Odor-Based Context Dependent Memory
Even though rarely thought of, all environmental spaces contain odor information. It has been proposed that the preconditions for episodic olfactory memory may not be optimal. For example, environmental olfactory information often goes unnoticed and barely evokes attention in humans and semantic activations that are a prerequisite for optimal episodic memory functioning are typically restricted. Still, it is highly likely that olfactory information will become part of a memory representation that is linked to a specific event. This implies that an event-congruent exposure of an odor carries the potential to trigger all, or parts of, a previous episode. Indeed, available evidence shows that odors may serve as powerful reminders of past experiences. This is demonstrated by studies exploring the nature of odor-evoked autobiographical memories and by controlled experimental paradigms where odors have been embedded in a learning context and later reinstated at retrieval where an increased memory recollection for the target information is often observed. These observations converge on the notion that odor memories are retained over long periods oftime.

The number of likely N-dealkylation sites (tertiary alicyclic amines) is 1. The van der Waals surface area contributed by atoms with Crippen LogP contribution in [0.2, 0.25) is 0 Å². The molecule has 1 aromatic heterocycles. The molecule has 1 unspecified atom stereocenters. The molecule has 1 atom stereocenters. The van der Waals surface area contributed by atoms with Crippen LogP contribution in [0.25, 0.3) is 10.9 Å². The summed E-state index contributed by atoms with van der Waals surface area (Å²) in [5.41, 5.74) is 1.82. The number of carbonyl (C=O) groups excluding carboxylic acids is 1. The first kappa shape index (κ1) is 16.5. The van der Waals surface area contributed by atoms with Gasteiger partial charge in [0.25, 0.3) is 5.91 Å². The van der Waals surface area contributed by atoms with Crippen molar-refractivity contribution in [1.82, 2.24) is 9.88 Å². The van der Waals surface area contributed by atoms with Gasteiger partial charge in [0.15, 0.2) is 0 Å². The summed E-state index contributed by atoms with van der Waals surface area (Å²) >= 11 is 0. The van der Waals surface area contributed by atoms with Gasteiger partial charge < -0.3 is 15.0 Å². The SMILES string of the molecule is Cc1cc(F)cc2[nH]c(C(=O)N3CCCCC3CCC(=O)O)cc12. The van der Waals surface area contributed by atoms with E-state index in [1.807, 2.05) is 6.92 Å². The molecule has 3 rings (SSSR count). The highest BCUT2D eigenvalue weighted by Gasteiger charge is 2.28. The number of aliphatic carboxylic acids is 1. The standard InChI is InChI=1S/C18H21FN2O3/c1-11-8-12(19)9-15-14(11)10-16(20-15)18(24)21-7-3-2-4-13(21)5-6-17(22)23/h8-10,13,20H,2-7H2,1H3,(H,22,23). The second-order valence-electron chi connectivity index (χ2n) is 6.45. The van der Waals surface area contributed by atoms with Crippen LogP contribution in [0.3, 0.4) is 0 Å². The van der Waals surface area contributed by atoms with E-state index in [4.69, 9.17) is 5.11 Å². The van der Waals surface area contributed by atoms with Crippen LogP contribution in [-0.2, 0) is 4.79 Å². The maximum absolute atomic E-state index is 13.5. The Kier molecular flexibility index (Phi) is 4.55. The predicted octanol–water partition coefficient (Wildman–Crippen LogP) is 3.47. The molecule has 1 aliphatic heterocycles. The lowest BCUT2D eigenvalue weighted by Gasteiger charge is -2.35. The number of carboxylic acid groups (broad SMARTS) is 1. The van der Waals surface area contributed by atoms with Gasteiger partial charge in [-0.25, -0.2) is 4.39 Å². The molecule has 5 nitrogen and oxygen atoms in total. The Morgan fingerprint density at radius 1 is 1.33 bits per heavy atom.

In this chapter, we will highlight olfactory cueing of memory and how odors may act as reminders of the recent and distant past.
KeywordsContext Effect Autobiographical Memory Retroactive Interference Olfactory Information Bornyl Acetate
This work was supported by a grant from the Swedish Research Council (421-2011-1792) and The Swedish Foundation for Humanities and Social Sciences (M14-0375:1) to Maria Larsson. Correspondence concerning this chapter should be addressed to Dr Maria Larsson, Gösta Ekman Laboratory, Department of Psychology, Stockholm University, Frescati Hagväg 9A, 106 91 Stockholm, Sweden. E-mail: firstname.lastname@example.org
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